GDF Suez to join Nord Stream but project still waiting for green light
Nord Stream expects approval, as GDF plans to join the pipeline consortium
By Derek Brower
Nord Stream has yet to receive approval from any of the Baltic littoral states for its proposed pipeline between Russia and Germany, but construction should still begin in April 2010, the head of the company said yesterday.
Briefing journalists at the WGC in Buenos Aires, Matthias Warnig said he hoped the company would receive its first approval by the end of October and the rest by the end of the year.
"We're stoical about it," he said, adding that Nord Stream had spent "so much money" on environmental-impact studies that it was not considering the possibility that the approvals would be denied.
He added that GdF Suez could soon join E.On Ruhrgas, BASF/Wintershall, Gasunie and Gazprom in the consortium.
E.On and BASF/Wintershall, which each hold 20%, will sell a 4.5% stake to give GdF Suez 9%, he said, without specifying the commercial terms. Gazprom holds 51% of the company and the Netherlands' Gasunie 9%.
The pipeline project, which could eventually export 55bn cm/y of Russian gas to Germany has been dogged by opposition in the Baltic States, through whose waters it would pass.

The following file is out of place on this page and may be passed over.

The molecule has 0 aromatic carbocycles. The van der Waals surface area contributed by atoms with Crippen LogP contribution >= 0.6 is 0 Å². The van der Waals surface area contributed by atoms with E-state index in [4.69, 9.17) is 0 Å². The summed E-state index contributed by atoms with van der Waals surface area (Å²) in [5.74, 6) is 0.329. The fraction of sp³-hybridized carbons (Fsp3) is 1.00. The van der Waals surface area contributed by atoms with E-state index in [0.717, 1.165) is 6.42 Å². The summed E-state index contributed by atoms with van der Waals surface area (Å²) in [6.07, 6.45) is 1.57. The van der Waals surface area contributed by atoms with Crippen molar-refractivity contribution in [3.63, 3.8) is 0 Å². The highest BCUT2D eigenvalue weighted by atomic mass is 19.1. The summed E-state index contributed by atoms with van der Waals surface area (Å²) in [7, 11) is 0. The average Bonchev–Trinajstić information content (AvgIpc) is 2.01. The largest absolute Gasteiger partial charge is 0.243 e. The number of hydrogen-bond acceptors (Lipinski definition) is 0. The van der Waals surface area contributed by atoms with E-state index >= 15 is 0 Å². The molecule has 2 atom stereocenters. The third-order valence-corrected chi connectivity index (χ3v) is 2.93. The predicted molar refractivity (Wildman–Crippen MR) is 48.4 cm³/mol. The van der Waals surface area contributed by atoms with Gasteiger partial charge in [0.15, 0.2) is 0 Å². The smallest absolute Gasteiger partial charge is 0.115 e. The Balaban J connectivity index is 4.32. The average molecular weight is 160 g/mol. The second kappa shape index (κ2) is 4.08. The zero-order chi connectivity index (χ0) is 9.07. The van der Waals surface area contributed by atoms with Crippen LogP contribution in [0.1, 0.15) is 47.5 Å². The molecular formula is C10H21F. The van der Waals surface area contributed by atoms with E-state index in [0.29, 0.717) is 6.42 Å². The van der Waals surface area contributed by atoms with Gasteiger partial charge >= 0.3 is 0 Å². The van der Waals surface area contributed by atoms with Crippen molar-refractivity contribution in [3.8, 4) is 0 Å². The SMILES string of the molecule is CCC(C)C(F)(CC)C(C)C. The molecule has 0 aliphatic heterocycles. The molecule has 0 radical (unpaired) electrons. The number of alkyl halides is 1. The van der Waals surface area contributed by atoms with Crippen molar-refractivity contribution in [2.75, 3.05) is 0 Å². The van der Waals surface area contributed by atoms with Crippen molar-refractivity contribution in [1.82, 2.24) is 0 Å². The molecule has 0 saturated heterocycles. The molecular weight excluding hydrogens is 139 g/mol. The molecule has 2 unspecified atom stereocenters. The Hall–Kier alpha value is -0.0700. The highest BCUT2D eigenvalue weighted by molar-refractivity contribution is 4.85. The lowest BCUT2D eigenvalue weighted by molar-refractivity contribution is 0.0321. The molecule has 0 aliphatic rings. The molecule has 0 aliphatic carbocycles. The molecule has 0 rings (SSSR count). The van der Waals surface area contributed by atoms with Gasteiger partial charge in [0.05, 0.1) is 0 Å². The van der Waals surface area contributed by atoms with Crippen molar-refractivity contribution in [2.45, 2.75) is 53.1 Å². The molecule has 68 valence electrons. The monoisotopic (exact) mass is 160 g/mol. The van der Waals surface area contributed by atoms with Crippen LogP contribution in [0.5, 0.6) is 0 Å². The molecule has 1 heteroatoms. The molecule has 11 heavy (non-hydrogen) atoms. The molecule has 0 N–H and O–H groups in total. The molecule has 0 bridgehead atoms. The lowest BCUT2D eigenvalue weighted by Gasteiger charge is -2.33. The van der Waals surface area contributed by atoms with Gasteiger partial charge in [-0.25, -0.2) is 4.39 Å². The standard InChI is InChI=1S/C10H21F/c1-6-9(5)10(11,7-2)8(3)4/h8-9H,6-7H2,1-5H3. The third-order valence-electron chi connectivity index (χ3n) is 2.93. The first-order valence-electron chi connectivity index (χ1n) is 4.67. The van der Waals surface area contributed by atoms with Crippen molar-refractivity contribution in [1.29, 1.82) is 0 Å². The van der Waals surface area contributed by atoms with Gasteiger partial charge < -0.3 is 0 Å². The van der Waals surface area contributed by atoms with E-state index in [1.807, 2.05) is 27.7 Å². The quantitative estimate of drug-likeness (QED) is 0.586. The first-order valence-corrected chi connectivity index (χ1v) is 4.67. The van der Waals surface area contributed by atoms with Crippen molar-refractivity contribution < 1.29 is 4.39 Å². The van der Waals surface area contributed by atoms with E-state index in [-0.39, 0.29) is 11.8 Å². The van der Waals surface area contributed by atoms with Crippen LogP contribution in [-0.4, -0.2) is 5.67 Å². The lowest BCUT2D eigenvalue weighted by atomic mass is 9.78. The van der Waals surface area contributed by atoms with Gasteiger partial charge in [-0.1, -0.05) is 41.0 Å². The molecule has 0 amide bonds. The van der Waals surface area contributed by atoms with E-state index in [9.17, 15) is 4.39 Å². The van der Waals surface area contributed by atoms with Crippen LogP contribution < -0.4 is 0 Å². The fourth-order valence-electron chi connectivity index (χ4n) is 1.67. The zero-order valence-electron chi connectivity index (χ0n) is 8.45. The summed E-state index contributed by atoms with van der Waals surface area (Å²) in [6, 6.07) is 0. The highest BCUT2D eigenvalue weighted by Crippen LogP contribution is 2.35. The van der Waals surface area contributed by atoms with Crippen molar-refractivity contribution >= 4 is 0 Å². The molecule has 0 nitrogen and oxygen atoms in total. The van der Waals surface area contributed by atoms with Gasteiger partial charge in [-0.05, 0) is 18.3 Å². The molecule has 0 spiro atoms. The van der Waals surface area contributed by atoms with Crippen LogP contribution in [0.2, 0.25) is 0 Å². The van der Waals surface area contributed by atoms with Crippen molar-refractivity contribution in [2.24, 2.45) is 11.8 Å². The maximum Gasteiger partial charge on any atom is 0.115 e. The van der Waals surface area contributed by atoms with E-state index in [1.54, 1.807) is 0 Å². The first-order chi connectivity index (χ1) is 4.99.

However, Warnig said the pipeline had full support from the EU, including energy commissioner Andris Piebalgs.
The project would also come in on budget at €7.4bn, Warnig said.
And he rejected worries that falling demand – or a potential switch in Germany to keep nuclear capacity on line – would undermine the need for the pipeline.
Studies from independent sources showed demand would rise again between 2015 and 2020, he said, and Germany would need to increase gas consumption to meet is carbon reduction targets.
The pipeline will also take gas from the first phase of Gazprom's Shtokman gasfield in the Barents Sea, he confirmed.